Kaplan is looking to expand the preparation courses in the area and create more classes, and is also looking for teachers who took any one of the MCAT, GRE, GMAT, or LSAT and scored in the 90th percentile.  Interested individuals should contact Quick at 610-231-2065 or e-mail her at

Millersville University had three tables at the fair.  One table was for all graduate studies, while the other two focused on specific programs.  General graduate programs at Millersville have rolling admissions, which require three letters of recommendation, and either the GRE or Miller Analogue test, which has no math component, to be taken.  The most popular program is in Education.  “We have been preparing teachers for over 150 years,” Director of Graduate Admissions and Recruitment Melissa Wardwell said, “It was the first graduate program, and some people have to get continuing education and Masters degrees to get permanent certification.”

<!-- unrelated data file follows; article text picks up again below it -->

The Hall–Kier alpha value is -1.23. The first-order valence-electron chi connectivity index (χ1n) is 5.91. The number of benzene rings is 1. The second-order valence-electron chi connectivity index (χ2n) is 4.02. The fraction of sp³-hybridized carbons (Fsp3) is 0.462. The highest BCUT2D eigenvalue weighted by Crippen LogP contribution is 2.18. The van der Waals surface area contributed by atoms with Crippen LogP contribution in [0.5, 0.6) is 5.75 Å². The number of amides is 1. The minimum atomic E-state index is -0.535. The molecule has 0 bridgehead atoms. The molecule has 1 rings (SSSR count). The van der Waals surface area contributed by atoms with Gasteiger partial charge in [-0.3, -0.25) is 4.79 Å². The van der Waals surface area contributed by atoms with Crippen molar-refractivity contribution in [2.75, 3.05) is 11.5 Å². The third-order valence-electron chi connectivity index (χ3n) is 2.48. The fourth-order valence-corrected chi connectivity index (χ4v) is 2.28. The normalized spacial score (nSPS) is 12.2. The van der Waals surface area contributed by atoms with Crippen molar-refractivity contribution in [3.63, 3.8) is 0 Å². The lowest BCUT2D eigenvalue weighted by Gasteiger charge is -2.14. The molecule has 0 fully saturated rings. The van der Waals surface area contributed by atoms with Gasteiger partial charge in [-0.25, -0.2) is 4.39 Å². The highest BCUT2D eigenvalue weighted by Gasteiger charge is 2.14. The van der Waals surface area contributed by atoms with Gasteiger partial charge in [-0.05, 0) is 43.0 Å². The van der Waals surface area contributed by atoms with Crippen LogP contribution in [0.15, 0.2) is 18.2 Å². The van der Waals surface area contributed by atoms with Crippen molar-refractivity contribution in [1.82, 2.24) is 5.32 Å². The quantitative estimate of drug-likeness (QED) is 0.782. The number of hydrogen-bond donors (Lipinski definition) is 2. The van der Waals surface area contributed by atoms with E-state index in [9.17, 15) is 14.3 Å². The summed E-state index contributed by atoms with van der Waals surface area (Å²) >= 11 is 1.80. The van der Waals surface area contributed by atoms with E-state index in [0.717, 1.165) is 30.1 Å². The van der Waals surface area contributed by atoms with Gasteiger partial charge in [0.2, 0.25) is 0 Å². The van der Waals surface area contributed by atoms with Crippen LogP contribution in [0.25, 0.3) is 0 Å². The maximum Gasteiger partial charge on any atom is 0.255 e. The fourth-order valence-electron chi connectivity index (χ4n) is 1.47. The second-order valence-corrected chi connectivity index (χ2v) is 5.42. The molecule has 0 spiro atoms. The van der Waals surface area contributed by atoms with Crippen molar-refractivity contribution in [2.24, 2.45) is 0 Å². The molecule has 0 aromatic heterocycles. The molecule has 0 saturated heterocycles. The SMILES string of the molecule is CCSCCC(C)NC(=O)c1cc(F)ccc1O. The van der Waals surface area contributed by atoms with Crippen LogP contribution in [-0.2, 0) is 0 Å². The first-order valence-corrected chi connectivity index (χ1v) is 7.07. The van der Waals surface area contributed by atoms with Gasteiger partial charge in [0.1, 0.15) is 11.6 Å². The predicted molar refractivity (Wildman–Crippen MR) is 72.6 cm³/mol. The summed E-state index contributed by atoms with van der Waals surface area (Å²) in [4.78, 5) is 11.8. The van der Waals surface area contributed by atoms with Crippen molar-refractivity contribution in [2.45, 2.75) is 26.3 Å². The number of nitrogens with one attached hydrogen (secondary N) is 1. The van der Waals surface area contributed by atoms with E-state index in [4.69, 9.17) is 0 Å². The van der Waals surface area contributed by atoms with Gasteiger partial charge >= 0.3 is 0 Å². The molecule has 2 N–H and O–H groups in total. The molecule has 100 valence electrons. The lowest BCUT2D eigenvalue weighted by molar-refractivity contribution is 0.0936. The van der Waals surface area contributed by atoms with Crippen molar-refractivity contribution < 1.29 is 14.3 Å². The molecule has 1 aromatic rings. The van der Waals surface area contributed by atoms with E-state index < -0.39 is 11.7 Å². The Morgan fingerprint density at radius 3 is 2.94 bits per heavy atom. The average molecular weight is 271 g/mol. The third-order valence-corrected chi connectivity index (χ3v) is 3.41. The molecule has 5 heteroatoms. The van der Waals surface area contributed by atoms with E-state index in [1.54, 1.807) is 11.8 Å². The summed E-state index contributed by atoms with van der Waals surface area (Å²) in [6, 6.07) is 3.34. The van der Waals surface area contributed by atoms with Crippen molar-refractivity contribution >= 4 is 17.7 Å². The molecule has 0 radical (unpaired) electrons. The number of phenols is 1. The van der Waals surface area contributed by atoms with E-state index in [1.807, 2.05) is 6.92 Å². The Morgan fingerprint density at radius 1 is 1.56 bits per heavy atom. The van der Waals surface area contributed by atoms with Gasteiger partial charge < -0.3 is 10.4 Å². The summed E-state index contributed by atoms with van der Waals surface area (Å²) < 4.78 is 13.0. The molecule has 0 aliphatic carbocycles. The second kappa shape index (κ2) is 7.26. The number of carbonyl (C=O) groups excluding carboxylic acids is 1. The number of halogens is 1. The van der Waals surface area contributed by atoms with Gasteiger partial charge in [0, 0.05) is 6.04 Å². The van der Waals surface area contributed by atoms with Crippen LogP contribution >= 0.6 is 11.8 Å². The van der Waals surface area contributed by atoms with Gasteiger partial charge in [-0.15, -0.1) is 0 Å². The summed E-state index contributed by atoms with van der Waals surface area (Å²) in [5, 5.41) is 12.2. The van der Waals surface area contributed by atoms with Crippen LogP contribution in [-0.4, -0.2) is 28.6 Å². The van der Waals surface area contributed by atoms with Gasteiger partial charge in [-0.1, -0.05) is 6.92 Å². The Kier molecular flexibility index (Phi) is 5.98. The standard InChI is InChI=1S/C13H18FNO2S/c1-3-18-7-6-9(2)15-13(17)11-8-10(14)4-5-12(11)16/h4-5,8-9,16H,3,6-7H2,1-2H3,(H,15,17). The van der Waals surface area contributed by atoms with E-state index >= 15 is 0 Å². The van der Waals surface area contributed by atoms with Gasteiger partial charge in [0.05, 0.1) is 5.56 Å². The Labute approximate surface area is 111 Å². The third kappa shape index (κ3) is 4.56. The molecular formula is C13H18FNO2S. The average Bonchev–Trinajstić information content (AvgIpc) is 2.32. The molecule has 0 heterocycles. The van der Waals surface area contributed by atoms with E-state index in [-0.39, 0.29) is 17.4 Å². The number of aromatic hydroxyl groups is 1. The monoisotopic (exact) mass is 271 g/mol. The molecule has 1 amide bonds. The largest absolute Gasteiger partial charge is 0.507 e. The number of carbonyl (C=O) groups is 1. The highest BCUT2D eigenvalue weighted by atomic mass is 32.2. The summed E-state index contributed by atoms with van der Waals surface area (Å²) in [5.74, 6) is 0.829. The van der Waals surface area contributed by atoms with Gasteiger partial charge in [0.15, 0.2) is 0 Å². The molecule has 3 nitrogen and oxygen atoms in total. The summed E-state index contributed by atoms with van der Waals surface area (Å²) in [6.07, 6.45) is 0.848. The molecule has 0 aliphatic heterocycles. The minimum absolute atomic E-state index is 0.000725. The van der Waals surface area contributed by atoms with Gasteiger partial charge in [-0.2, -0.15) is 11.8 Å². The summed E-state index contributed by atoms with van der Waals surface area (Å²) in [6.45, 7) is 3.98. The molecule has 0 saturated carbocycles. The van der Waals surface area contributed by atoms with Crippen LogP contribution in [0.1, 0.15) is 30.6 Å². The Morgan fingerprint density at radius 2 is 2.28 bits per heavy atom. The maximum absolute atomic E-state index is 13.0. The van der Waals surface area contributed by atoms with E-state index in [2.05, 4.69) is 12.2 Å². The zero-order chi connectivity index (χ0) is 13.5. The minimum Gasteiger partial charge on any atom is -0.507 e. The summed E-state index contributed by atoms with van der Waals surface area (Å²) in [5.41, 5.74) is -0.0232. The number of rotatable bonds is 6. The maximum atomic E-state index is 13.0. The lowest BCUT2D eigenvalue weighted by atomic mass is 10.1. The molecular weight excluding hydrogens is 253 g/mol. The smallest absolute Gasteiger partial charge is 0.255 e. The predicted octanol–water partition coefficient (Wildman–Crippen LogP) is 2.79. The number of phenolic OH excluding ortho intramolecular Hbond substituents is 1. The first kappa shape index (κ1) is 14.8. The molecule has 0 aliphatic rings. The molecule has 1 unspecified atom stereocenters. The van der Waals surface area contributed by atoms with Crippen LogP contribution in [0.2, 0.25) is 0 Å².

Wardwell offered some good advice, “Pursuing graduate school to delay going into the real world is not a good idea.  Do your research and take advantage of Career Services.”

Millersville also offers a graduate program in Social Work.  The program stands alone, drawing on some psychology, but focusing on the individual in their environment.  It is in the process of becoming an accredited program, which is expected to happen in February, by the council of Social Work Education and the National Accreditation for Social Work.

Another interesting program offered by Millersville University is the Emergency Management Masters program that is completely online.  The program attracts people from everywhere, not just in-state.  The program does not require a thesis or dissertation.  It is designed to be finished on a part-time basis.  Jill Stahl, 22-year-old secretary for the center said, “It focuses on research and based around disasters.  It is not focused on science or meteorology, but on people; the social aspect, and to keep people educated and to prevent vulnerable populations from having their lives destroyed.”

Chestnut Hill College stood out with their holistic spiritual approach to instruction.  Graduate Application Manager for the School of Graduate Studies Amy Boorse said, “It is a small school in the city, but at the edge of the city so it has the best of both worlds.”